CASEY: Oh, I don't. It so quickly exposes our collective assheaded-ness in such an immediate way. Plus, there's the maps...

And I don't know if I'd single us out as a group particularly lacking in interpersonal skills... no more so than any other particular subset of society. I mean, don't get me wrong, I love this business. Obviously, because I'm still here and still climbing the occasional mountain. But I've seen it evolve over the last few years into the most ridiculously extreme navel-gazing environment... something I honestly never would've predicted.

Unfortunately, In the realm of mainstream comicbooks, I think it says more about the quality of the stories than anything else. Look, when PR gets to the low point that it's gotten to lately, it is sad. Imagine working at a bank, and you get promoted to full-time teller. Is there a press release trumpeting the promotion? Or you work at a grocery and you move from the meat department to vegetables. Is that news? It would be in our business. Talking to creators about a gig they just got, or an exclusive contract they just signed, before one page of work on the new gig -- or under the new deal -- is done... I guess I just don't get it.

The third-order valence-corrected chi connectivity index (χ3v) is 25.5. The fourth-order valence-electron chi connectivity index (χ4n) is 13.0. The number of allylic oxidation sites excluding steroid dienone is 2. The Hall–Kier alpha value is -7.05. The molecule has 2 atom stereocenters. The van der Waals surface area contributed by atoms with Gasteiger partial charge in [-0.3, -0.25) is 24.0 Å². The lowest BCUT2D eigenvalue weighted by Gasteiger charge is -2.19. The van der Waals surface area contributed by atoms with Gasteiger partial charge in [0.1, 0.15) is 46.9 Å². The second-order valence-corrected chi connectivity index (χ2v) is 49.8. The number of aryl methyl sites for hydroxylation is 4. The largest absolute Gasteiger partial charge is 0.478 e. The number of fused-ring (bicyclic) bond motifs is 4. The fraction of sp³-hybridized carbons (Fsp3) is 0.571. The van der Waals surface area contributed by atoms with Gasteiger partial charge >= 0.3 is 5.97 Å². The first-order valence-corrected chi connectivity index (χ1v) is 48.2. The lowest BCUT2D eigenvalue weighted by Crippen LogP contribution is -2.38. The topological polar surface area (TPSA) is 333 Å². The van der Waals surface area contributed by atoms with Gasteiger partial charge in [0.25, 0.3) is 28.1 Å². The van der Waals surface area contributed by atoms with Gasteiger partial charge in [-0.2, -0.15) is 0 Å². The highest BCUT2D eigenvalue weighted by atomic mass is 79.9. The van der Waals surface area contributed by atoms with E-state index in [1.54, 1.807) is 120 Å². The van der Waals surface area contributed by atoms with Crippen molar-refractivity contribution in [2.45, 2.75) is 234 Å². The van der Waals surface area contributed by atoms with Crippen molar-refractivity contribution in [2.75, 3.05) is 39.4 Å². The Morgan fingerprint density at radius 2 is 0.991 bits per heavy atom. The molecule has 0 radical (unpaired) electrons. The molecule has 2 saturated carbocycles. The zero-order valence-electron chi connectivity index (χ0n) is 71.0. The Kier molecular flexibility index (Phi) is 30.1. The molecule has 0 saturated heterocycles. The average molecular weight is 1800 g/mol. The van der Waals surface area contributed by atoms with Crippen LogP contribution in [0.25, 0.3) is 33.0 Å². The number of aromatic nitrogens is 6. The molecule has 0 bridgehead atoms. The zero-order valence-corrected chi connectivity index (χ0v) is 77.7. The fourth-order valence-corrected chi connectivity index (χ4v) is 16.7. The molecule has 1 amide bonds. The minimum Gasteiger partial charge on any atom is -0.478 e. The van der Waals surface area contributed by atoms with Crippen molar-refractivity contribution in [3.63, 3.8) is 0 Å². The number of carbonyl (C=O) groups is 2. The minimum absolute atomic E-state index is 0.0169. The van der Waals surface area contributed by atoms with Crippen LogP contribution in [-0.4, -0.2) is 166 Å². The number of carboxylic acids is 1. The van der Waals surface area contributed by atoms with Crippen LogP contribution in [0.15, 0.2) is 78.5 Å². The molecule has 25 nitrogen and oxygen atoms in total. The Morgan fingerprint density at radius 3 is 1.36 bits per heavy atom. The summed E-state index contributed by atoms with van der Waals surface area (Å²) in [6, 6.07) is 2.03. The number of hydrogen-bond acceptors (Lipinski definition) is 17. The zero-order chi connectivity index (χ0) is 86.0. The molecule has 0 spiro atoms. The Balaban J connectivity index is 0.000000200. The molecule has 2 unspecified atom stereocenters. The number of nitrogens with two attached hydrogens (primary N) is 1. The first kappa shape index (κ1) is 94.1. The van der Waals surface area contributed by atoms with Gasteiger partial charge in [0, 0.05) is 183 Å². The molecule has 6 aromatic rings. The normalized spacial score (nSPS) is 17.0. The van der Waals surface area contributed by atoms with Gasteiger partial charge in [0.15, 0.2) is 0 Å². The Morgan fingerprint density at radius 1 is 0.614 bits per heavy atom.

But that's where we're at, and again, I think it comes down to how backwards the mainstream environment has become. And when that's the environment, the myopic moaning and finger-pointing can thrive like bacteria. I mean, instead of bitching about the publisher you aren't working for (this year), or pretending to be concerned over another pro's personal business circumstances, shouldn't we be talking about what happened in FANTASTIC FOUR # whatever last month? Or how cool the story in SEVEN SOLDIERS is shaping up to be? Or the way Hitch depicted a certain scene in the last ULTIMATES? Or some decision a supporting character made in issue # take-your-pick of CAPTAIN AMERICA? Isn't that what this should all be about? Isn't that where the fun is?

FRACTION: This is true: there are many valuable and helpful maps on the Internet. I take it all back.

And you're certainly right in that there are dicks everywhere; it just normally contains itself to the other side of the counter, you know? This pro sniping makes everyone look bad, plain and simple. And

that's-- I mean, that's what makes this discussion different than the boilerplate "Gee, people are jerks on the cyberweb." It's working professionals taking the shots. The upside to democratizing communication is the same as the downside: is that there's only one step between me and Joe Pro. The internet so easily plugs itself into that lizardbrain rage cortex and coaxes out the worst angels of our nature. And that's shaping the baseline of our discourse.